Sodiumcarbonate solution" may be added to the system through a pipe having a valve 44 and connected to the pipe I, or through the pipe] to maintain a constant level of liquid in the tank 2' and'to keep the sodium concentration substantially the same in the solution delivered to the cell." 7 The solution level in the anolyte chamber of the cell l may be regulated during the recycling process by means of a swing-joint 45 in the pipe 24.: The swing joint comprises a short pipe connection inserted in the pipe 2!, each end of which is connected by a swivel Joint which perraising and lowering of vthe end ll toa anolyte and catholyte clinic 3 of the pipe 24 that is connected to the'cell I."

The liquid in the tank 2 may, when desired,

be kept agitated. For {this purpose apump 46 maybe provided havingits intake connected to the pipe 'l-and its" pressure side connected to the top of the tank .2 by means of a pipe- 41. The discharge end of the pipe- 41 is preferably positioned at the solution level' and enterson a tangent whereby a swirling motion of the liquid results during pumping. Recycling of the solution through the tank-2 may be conducted simultaneously with the recycling of the solu-' tion through the cell I.

It is noted that a continuous cyclic means may be provided in the apparatus shown in Fig.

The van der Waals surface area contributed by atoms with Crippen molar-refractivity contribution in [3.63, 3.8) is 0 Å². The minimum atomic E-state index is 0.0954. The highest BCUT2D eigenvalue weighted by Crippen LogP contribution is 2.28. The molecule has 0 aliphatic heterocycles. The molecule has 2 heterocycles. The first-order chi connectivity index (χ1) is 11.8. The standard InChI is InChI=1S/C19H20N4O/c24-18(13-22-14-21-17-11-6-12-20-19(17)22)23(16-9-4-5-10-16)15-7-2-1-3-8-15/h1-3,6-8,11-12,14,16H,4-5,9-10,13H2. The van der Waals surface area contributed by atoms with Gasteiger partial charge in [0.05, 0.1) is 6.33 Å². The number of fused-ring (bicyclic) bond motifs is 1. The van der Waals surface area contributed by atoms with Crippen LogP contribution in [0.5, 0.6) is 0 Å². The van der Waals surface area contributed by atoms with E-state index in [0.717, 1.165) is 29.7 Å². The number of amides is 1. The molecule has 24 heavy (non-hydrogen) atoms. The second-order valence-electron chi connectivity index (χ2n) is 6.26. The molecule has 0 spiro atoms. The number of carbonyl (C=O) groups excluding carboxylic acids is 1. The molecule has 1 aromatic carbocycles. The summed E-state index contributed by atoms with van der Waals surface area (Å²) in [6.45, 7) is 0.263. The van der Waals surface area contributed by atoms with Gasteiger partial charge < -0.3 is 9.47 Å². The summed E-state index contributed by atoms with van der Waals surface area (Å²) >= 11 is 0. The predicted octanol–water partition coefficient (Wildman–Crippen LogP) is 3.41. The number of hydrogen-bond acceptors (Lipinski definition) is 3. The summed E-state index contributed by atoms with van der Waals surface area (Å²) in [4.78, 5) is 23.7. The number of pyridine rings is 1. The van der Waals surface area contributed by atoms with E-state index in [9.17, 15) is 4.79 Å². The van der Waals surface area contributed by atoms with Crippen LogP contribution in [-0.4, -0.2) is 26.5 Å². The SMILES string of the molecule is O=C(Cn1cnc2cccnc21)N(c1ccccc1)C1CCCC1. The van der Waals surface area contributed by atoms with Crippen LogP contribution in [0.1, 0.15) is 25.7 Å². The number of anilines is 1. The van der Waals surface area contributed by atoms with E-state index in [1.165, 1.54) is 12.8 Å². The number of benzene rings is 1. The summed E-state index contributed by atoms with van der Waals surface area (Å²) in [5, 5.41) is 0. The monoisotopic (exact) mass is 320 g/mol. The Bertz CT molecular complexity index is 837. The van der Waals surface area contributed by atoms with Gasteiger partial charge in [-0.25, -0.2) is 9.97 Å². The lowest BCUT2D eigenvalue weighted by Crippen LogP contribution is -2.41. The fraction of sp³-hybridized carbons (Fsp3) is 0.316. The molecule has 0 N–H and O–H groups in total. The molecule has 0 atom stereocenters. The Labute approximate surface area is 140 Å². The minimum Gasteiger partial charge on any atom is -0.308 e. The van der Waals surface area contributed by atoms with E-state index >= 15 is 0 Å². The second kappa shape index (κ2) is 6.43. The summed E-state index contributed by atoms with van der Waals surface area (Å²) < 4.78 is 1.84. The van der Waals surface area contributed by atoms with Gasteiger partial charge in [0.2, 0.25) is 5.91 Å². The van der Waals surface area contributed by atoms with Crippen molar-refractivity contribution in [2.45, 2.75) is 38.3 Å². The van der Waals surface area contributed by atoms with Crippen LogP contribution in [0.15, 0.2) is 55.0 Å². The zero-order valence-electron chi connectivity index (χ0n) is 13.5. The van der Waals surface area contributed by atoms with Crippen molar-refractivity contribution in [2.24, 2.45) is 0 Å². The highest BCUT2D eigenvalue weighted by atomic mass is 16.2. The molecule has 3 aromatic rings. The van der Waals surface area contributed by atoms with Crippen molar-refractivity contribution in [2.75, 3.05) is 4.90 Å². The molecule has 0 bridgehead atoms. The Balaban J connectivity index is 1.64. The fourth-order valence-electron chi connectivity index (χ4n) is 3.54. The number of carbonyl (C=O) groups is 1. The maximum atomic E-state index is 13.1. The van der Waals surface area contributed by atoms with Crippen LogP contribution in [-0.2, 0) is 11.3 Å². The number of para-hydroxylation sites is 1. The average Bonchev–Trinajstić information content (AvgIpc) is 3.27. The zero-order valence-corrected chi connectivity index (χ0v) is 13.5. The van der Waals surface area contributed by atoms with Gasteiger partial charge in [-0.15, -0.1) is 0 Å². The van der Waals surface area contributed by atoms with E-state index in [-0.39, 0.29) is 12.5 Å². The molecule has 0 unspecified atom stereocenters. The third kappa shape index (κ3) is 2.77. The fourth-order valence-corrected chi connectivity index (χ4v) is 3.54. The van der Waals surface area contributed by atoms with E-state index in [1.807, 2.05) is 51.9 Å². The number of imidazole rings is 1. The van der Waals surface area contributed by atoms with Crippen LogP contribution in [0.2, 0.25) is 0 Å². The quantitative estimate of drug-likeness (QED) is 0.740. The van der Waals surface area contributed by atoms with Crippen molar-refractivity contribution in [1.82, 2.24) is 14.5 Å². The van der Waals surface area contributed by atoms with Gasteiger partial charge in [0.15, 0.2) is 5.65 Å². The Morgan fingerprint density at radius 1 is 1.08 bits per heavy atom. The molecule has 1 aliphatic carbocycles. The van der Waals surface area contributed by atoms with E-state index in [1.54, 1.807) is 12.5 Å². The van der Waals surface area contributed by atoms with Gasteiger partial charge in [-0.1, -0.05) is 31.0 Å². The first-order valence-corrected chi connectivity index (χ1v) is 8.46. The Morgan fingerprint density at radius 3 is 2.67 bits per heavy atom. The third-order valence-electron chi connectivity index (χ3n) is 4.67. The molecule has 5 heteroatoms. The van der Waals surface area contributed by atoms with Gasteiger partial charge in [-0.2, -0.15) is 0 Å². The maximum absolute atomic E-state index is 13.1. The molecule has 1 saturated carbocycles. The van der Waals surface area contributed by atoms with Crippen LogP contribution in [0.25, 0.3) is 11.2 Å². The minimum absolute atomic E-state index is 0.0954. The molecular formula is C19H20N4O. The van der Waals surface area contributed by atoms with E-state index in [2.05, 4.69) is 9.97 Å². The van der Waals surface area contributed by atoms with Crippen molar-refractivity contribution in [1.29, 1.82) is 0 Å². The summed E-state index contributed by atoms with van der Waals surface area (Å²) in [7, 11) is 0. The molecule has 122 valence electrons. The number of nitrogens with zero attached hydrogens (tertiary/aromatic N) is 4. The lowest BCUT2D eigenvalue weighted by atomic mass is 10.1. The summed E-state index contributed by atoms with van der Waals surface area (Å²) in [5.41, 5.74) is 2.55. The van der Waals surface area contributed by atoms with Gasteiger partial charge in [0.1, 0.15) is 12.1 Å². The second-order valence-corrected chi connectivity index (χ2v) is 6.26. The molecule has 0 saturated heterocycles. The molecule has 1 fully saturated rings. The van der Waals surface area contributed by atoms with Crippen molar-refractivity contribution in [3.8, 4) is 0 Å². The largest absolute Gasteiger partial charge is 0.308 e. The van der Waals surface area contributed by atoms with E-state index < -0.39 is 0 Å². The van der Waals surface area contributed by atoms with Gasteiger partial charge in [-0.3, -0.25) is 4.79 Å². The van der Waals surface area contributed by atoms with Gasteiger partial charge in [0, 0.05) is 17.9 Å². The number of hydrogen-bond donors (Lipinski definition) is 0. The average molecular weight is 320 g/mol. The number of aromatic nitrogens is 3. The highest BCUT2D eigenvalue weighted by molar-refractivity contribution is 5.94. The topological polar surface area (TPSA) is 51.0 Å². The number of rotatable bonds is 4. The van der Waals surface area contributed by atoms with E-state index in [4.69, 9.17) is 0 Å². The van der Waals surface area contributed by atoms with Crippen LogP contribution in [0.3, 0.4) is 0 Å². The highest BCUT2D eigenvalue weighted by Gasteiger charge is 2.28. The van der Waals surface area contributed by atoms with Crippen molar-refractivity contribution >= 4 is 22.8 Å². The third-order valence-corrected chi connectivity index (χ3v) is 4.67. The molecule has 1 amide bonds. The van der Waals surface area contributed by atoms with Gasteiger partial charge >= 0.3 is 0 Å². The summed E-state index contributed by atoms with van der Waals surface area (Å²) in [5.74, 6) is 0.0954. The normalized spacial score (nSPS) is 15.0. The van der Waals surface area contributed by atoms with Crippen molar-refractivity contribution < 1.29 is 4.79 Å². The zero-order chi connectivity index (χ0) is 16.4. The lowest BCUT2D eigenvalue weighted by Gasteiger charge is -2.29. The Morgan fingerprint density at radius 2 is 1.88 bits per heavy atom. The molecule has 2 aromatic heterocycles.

I. By -this is meant that the. said means make it possible to maintain liquid-in 'thecycle in a substantially unbroken stream.- 'The cycle. may be maintained while electrolysis products are removed and while fresh electrolyte is added, and also, as in the horizontal typeof cell,while any desired pressure-diiferential'is maintained BI and a cathodechamber 52. One important feature, of the cell is the arrangement thereinof the electrode surfaces, particularly ofthe' anode,

2,340,254 predetermined position above or below the end" hole 60. Washers i5 and 8t areprovided under r the nuts 82 and 83 respectively.-

The: anode of the cell comprises a plurality oi' metal-bars or Jslats 61 spaced a relatively short:

distance apart and extending .from oneside'of I the anode chamber 51 to the other, adjacent the diaphragmifl. Each of. the bars 67 comprises preferably aflat steel rod or. strip of ;a-rectangu:-;